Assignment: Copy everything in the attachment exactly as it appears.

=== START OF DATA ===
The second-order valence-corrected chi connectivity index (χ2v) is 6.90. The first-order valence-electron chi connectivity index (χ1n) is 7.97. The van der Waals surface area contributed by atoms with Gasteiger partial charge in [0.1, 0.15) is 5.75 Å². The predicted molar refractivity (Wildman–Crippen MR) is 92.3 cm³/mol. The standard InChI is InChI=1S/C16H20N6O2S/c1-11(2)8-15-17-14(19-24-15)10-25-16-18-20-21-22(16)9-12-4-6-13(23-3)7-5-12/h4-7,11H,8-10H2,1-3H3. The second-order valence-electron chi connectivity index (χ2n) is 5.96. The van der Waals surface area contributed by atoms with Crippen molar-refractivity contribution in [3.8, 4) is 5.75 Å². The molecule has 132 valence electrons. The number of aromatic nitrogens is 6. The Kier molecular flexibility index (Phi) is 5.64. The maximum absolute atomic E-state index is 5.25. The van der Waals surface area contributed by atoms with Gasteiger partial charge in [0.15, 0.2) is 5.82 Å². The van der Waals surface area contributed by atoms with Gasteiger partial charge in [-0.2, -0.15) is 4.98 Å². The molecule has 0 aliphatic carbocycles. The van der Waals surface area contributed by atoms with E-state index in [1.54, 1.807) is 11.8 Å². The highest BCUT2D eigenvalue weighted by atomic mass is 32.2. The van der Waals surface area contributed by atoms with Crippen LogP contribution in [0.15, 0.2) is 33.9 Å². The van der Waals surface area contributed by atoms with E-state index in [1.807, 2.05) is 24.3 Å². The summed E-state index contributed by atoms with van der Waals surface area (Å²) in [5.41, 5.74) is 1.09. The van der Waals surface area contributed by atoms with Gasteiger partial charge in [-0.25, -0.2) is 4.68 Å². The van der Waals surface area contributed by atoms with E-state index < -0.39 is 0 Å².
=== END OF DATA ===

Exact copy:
The second-order valence-corrected chi connectivity index (χ2v) is 6.90. The first-order valence-electron chi connectivity index (χ1n) is 7.97. The van der Waals surface area contributed by atoms with Gasteiger partial charge in [0.1, 0.15) is 5.75 Å². The predicted molar refractivity (Wildman–Crippen MR) is 92.3 cm³/mol. The standard InChI is InChI=1S/C16H20N6O2S/c1-11(2)8-15-17-14(19-24-15)10-25-16-18-20-21-22(16)9-12-4-6-13(23-3)7-5-12/h4-7,11H,8-10H2,1-3H3. The second-order valence-electron chi connectivity index (χ2n) is 5.96. The van der Waals surface area contributed by atoms with Crippen molar-refractivity contribution in [3.8, 4) is 5.75 Å². The molecule has 132 valence electrons. The number of aromatic nitrogens is 6. The Kier molecular flexibility index (Phi) is 5.64. The maximum absolute atomic E-state index is 5.25. The van der Waals surface area contributed by atoms with Gasteiger partial charge in [0.15, 0.2) is 5.82 Å². The van der Waals surface area contributed by atoms with Gasteiger partial charge in [-0.2, -0.15) is 4.98 Å². The molecule has 0 aliphatic carbocycles. The van der Waals surface area contributed by atoms with E-state index in [1.54, 1.807) is 11.8 Å². The highest BCUT2D eigenvalue weighted by atomic mass is 32.2. The van der Waals surface area contributed by atoms with Crippen LogP contribution in [0.15, 0.2) is 33.9 Å². The van der Waals surface area contributed by atoms with E-state index in [1.807, 2.05) is 24.3 Å². The summed E-state index contributed by atoms with van der Waals surface area (Å²) in [5.41, 5.74) is 1.09. The van der Waals surface area contributed by atoms with Gasteiger partial charge in [-0.25, -0.2) is 4.68 Å². The van der Waals surface area contributed by atoms with E-state index < -0.39 is 0 Å².